American Farmers Will Plant More Acres of Soybean Than Corn This YearBy and
Soybean acreage in the U.S. this year will exceed
corn plantings for the first time in 35 years, according to a
government survey, suggesting American farmers remain undeterred
by possible Chinese trade sanctions.
Soybeans will cover 89 million acres in 2018, while corn may be
planted on 88 million acres, the U.S. Department of Agriculture
said Thursday in a report in Washington. Plantings for both will
decline from a year ago, with USDA forecasts for each below the
lowest prediction in a Bloomberg survey of analysts. The
government's spring-wheat estimate topped all forecasts, with an
expected 12.6 million acres, up 15 percent from last year.
The planting estimates are the USDA’s first forecast of the year
based on farmer surveys. With seeding a few weeks away in most
Midwestern states, price swings and weather can spur changes in
the outlook. In February, the agency projected corn and soybeans
would each cover 90 million acres.
Last year, U.S. farmers planted 90.2 million acres of corn and
90.1 million acres of soybeans.
In a separate report released Thursday, the USDA pegged corn
held in inventories as of March 1 at 8.89 billion bushels and
soybeans at 2.11 billion bushels, both records for that date and
above the average analyst forecasts.
Soybean futures have risen as much as 12 percent, supported by a
prolonged drought in Argentina, the top exporter of soybean meal
used in livestock feed. While corn has also rallied, the acreage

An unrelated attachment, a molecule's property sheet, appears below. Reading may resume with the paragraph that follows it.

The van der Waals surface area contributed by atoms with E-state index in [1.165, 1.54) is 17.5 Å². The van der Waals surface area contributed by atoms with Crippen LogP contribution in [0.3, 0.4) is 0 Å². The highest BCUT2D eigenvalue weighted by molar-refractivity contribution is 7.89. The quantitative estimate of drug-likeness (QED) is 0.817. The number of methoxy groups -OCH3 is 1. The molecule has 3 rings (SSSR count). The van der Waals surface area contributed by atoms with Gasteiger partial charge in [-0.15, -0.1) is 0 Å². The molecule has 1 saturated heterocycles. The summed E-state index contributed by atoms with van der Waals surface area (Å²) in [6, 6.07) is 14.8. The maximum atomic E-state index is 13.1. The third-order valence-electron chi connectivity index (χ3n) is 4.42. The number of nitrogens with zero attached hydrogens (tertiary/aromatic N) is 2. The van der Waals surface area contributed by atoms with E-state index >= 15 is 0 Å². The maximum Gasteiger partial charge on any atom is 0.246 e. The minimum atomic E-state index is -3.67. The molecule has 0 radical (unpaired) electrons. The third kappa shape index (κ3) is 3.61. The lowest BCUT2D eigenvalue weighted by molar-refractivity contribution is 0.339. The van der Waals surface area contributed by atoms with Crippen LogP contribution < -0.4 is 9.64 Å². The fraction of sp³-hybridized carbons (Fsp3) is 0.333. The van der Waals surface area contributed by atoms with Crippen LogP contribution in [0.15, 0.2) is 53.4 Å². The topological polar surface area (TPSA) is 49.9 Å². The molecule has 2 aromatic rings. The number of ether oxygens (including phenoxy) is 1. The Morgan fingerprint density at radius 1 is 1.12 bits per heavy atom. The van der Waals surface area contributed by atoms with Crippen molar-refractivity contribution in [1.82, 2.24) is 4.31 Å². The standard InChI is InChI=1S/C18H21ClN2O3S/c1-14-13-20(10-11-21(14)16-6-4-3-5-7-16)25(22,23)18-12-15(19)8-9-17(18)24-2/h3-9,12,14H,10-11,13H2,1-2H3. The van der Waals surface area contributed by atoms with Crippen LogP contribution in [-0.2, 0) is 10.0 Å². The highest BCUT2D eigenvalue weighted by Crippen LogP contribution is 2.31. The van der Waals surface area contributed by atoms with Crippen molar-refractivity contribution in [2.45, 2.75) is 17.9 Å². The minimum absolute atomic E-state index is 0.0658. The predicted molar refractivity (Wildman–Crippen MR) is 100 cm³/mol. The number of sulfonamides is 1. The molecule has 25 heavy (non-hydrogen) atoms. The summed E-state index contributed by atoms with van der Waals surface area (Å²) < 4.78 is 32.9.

projections signal that farmers are more optimistic about
The USDA survey comes at a time of rising trade tensions and
heightened anxiety for U.S. soybean farmers. China is said to be
studying the potential impact of trade restrictions on the
commodity, people familiar with the matter said in February. An
editorial published last week in a newspaper affiliated with
China’s ruling Communist Party criticized alleged dumping of
Still, the commodity wasn’t included on a Chinese list last week
of products that will face new tariffs, unlike U.S. imports of
pork. Analysts at Citigroup Inc. and JPMorgan Chase & Co. have
said this week that China probably won’t impose tariffs on U.S.
U.S. soybean production was valued at $40.9 billion in 2016,
according to the American Soybean Association. Chinese demand
has grown in importance for exporters: The nation’s purchases
have more than doubled in the past decade, bolstered by an
expanding hog herd and pork consumption.
The only other time that soybean planting topped corn was in
1983, near the beginning of a farm crisis that culminated in
relief efforts such as Farm Aid. Faced with a wave of
foreclosures in rural America, the government discouraged corn
growing to help ease a grain glut.